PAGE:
Posted by: Bobby | Mar 15, 2013 8:55:36 PM


  10. Ari, your post perfectly expresses what I've been thinking about Portman's evolution — it's an example of the outcome we hope for when urging people to come out. I'm less inclined to fault Portman for past injuries than to wish him (and his son, and us) well on a journey well begun.

    Posted by: John W | Mar 15, 2013 8:56:05 PM


  11. Disappointing to see so many anti Portman comments by gays. What ever his motivation was, I welcome and do thank anyone who supports our rights. I know many people who were anti gay but changed their position, it not unusual. The President did the same thing. Let's not worry about when these people get it right, just be glad when they finally do get it right. We need to encourage more people to change their minds and support marriage equality and bashing those who do does not help that effort.

    Posted by: Ken | Mar 15, 2013 8:57:10 PM


  12. His being a senator is about all of his constituents, not just his son.

    Yes, it's great he's now supporting equality, but it's a selfish reason none the less. There has to be a deep reflection that has no personal gain to get my "hero" status placed upon someone changing their mind. It was this kind of deep self-reflection and taking into consideration the plight of others WITHOUT any personal gain that brought about the first wave of civil rights. Imagine if this were the case then. How would a bunch of white men have made the decision to vote for civil rights for all? How could it have been a personal reason then that directly affected them or an immediate loved one? From this perspective, it becomes clear that although his stance is a nice change for equality, it is gained only for himself and his immediate family; not the American people or constitution he swore to uphold.

    Posted by: zack | Mar 15, 2013 8:58:39 PM


  13. Let's not diminish this man. He's a Republican Senator, with nearly 60 years of life experience to drawn on. He's not just the dad down the street. (And, notably, this isn't the 20th century anymore, either)

    He had a responsibility to inform himself about things like this BEFORE voting (for a very long time) against us, and either he simply didn't care, or he actively decided to make our lives harder.

    Yes, he is fundamentally selfish.
    Yes, he is without empathy.
    It's bitterness, sure, but it's also fact, and it doesn't get erased by continuing to be selfish, in a way that happens to coincide what what we need.

    Like Ken Mehlman, he's going to have to do a LOT to reverse the damage he's knowingly contributed to.

    Posted by: Randy | Mar 15, 2013 8:59:45 PM


  14. @Shane: Ari knows this because Senator Portman has chosen his family - his son - over the hate-speech his party is so well-known for. Portman's choice to do so publicly makes Ari's inference a foregone conclusion.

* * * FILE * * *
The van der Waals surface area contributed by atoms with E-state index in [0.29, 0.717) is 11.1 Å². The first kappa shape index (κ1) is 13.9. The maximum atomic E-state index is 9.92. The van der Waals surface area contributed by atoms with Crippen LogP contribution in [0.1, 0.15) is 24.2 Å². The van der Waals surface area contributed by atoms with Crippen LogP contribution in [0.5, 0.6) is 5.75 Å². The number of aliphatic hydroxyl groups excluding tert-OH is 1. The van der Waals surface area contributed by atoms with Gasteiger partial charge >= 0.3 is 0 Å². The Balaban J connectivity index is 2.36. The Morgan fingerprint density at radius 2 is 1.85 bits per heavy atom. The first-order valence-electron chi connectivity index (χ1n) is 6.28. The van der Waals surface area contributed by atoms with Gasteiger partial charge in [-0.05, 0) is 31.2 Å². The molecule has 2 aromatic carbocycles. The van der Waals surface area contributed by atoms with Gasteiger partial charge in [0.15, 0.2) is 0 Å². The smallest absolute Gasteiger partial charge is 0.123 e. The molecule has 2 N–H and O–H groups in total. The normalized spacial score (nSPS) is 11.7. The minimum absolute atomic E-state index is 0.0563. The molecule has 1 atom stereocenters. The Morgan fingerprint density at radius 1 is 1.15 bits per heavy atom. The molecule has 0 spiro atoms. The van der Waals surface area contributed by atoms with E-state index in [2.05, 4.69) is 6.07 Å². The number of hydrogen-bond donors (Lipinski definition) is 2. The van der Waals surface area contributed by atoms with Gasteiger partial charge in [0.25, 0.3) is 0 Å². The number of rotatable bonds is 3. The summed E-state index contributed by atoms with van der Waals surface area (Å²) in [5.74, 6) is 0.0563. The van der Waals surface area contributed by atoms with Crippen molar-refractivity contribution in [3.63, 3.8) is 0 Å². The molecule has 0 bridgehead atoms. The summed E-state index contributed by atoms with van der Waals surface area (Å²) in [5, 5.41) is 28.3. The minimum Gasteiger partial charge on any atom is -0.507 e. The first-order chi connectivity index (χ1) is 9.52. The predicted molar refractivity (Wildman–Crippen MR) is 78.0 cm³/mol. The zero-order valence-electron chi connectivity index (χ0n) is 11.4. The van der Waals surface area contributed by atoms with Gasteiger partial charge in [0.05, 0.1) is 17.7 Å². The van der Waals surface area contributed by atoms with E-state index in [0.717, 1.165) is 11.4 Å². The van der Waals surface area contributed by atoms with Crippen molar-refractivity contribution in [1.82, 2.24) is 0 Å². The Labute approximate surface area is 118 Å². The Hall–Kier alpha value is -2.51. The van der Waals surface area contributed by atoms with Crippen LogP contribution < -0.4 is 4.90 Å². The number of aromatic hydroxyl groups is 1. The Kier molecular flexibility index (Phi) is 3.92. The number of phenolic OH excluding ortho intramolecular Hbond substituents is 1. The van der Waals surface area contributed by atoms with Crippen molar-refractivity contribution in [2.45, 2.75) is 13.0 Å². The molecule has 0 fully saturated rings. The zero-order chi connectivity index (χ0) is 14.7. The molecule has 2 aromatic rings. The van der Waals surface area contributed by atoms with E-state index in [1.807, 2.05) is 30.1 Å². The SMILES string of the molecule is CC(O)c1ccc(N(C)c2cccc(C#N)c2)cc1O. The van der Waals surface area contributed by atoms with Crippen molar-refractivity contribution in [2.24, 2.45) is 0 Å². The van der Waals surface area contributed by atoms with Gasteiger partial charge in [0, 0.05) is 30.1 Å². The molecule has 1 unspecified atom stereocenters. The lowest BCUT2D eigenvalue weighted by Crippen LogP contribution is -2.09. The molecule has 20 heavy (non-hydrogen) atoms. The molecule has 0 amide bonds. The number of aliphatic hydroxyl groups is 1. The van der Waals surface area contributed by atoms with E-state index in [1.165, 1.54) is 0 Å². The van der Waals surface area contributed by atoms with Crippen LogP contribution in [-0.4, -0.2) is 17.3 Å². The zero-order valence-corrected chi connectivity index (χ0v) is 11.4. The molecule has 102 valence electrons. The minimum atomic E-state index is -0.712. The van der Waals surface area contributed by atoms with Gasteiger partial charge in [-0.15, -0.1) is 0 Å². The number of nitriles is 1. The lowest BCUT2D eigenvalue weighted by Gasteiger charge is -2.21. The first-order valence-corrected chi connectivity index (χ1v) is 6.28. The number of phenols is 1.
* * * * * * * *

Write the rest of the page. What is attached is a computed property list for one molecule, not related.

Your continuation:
Posted by: DannyEastVillage | Mar 15, 2013 9:01:22 PM


  15. We have a new ally is way, way pushing it, but I do like this piece.

    Maybe my standards are too high, but I don't equate "I support _____ in spite/regardless of ____" as the same as "I support _______ BECAUSE of ______". There is a difference.

    I'm happy Rob Portman has gained some empathy. I'm mostly happy he's accepted his son. That's the biggest deal for me. Will is incredibly brave and deserves all the praise his dad Rob is getting.

    Rob Portman is in the same place many people have been and are. He says he's for marriage equality. He conceptually supports equality for all. But the people I'm thinking of don't do anything to fight for marriage equality. They don't lift a finger. They don't speak out. They don't really care overall. They're not against it, but they don't care. Rob Portman hasn't even addressed his position on ENDA where he said he believed people should be fired for their orientation. Does he support ENDA now?

    There are a lot of people these days who say they support our rights, but when push comes to shove, they can't be relied on. There isn't anything that has occurred the past two days that indicates Rob Portman doesn't fit this category. We need straight ALLIES and this doesn't pass muster. But it's good that he's changed his bigoted ways.

    Posted by: Francis | Mar 15, 2013 9:03:15 PM


  16. It took him two years after his son came out - but it only took him a few months after he was no longer under consideration for the VP slot on Romney's ticket.

    Posted by: distinguetraces | Mar 15, 2013 9:16:05 PM


  17. For me it's a little like skinheads who decide to keep kosher.

    Portman still believes that businesses have the right to discriminate in doing business with gay people.

    I will wait to popped the bubble!

    Posted by: Ray | Mar 15, 2013 9:17:21 PM


  18. "...latent bitterness at being a discriminated minority..." Thank you, Ari, for articulating my own subconscious frame of mind. Do you have any thoughts on how one conquers that for good?

    Posted by: Jack | Mar 15, 2013 9:24:35 PM